The site for R.A.F. Harrowbeer was requisitioned by the Secretary of State in 1937.
The building of R.A.F. Harrowbeer commenced in May 1941 from the rubble of Plymouth ( after the Blitz of March and April 1941 ) it was transported by rail to Yelverton Railway Station Goods-yard where it was unloaded and stockpiled in the fields opposite ready to be used as hardcore for the runways and some of the Airfield buildings.
On the main Airfield Site one hundred and twenty seven buildings and defences were built of which approximately one hundred and seventeen have survived in the form of Dispersal Bays, concrete bases, foundations and remnants of odd brick-works.
There are also a number of associated buildings / shelters that are not shown on the official site plan of R.A.F. Harrowbeer.
Policy and Procedures
In 1939 there was a policy of dispersing aircraft on and around and sometimes beyond the perimeter of the airfield, but his would make defence very difficult. Defence was confined to a limited number of light machine-gun posts for anti-aircraft use in protecting the airfield against enemy attack Certain operational stations would have additional guns of a higher caliber :- two pounders and three inch guns, but no further works were constructed for them.
In 1940 with the threat of invasion there was an initiation to construct pill-boxes, rifle pits and very extensive wire entanglements ( barbed wire on screw pickets ) as additional airfield defence. Some pill-boxes were constructed with anti-aircraft positions on the flat roof for twin Browning or Lewis machine-guns, thus giving an elevated all round view and protection of the surrounding area.
There was no laid down procedure or standard for the defence of an airfield due to the fact that owing to variations and topography it was impracticable.
A procedure that was adopted required the Local Military Authority, usually acting through the Local Defence Commander, who was the Defence Advisor to the Station Commander and would plan the defences and produce designs and drawings for the structural work. These were then sent to the Air Ministry Works Area Headquarters who prepared detailed drawings for contractors to work from.
In 1940 the R.A.F. Regiment had not been formed, but in the Autumn of 1940 there was created a new trade of " Ground Gunner " for airfield defence within the R.A.F.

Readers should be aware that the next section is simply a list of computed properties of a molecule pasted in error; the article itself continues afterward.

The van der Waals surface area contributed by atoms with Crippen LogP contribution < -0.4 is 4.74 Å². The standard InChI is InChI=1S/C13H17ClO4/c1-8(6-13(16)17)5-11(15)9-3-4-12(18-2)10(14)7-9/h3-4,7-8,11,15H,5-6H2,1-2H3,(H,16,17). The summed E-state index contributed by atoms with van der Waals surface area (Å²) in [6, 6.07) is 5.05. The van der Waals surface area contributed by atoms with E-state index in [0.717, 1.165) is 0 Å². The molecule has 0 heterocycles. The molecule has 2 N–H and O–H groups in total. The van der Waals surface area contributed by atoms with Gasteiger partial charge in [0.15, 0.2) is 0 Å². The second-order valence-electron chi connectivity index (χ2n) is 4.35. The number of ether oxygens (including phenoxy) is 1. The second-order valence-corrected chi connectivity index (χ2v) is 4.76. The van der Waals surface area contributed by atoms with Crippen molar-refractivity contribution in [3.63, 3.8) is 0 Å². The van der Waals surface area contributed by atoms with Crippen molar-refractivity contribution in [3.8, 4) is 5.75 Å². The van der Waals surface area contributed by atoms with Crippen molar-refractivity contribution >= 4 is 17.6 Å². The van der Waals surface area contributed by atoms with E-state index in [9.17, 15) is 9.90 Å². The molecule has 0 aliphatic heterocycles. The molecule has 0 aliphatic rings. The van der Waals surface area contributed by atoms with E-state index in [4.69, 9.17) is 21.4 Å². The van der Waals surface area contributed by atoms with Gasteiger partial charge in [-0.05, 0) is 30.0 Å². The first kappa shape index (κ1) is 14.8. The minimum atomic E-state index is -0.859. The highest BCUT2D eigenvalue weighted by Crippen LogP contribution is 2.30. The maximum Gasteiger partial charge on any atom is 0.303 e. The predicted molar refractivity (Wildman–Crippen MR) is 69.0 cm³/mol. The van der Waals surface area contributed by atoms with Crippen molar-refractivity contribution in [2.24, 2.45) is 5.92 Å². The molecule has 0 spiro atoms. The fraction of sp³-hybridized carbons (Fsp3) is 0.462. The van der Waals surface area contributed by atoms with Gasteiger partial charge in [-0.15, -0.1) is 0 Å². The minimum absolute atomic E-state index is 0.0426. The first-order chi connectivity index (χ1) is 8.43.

Light anti-aircraft defence was the responsibility of the Royal Artillery with Bofors Guns. These were supported by the R.A.F. Gunners with light machine-guns.
In 1941 the location of defences of an airfield was considered a priority second only to the runway layout and above the requirements for accommodation. It was an important issue that the defence was completed in readiness of the opening of an airfield. There was also a requirement for inward facing defences in the event of the enemy landing on the airfield itself by parachute.
In August 1941 after R.A.F. Harrowbeer opened the Local Defence Advisor was Major Gaywood MC.
As far as is known at present R.A.F. Harrowbeer defences consisted of :-
Three Alan Williams Gun Turrets
Four anti-aircraft machine-gun posts on top of Dispersal Bays
One anti-aircraft machine-gun post on the flat roof of ' Ravenscroft '
One anti-aircraft machine-gun post on the ground close to the Leg
O'Mutton facing Princetown
Two pill-boxes, one definitely with provision for twin machine-guns
Various slit trenches ( straight and half moon ) and fox-holes
A mobile Bofors Gun and Searchlight at the crossroads by Coombe
Farm Fisheries and Buckland Abbey
With the evacuation of the British Forces from France in June 1940 a body of men became available who could maintain vital airfields under the worst conditions. This body of men were the Royal Engineer Units. Detachments of sixty six to one hundred men each were located on approximately one hundred and ten airfields. A total of seven thousand Royal Engineers were available during the Battle of Britain and carried out repair work of the utmost importance.
Gunners trained at No.1 Ground Defence Gunnery School at North Coates, Lincolnshire in December 1939.
The Gunnery School moved to Ronaldsway on the Isle of Man during March 1940.
In March 1943 the School was absorbed by the R.A.F. Regiment.
The R.A.F. Regiment
In November 1941 the Committee on Airfield Defence recommended that the R.A.F. should have it's own defence force under the Air Ministry control.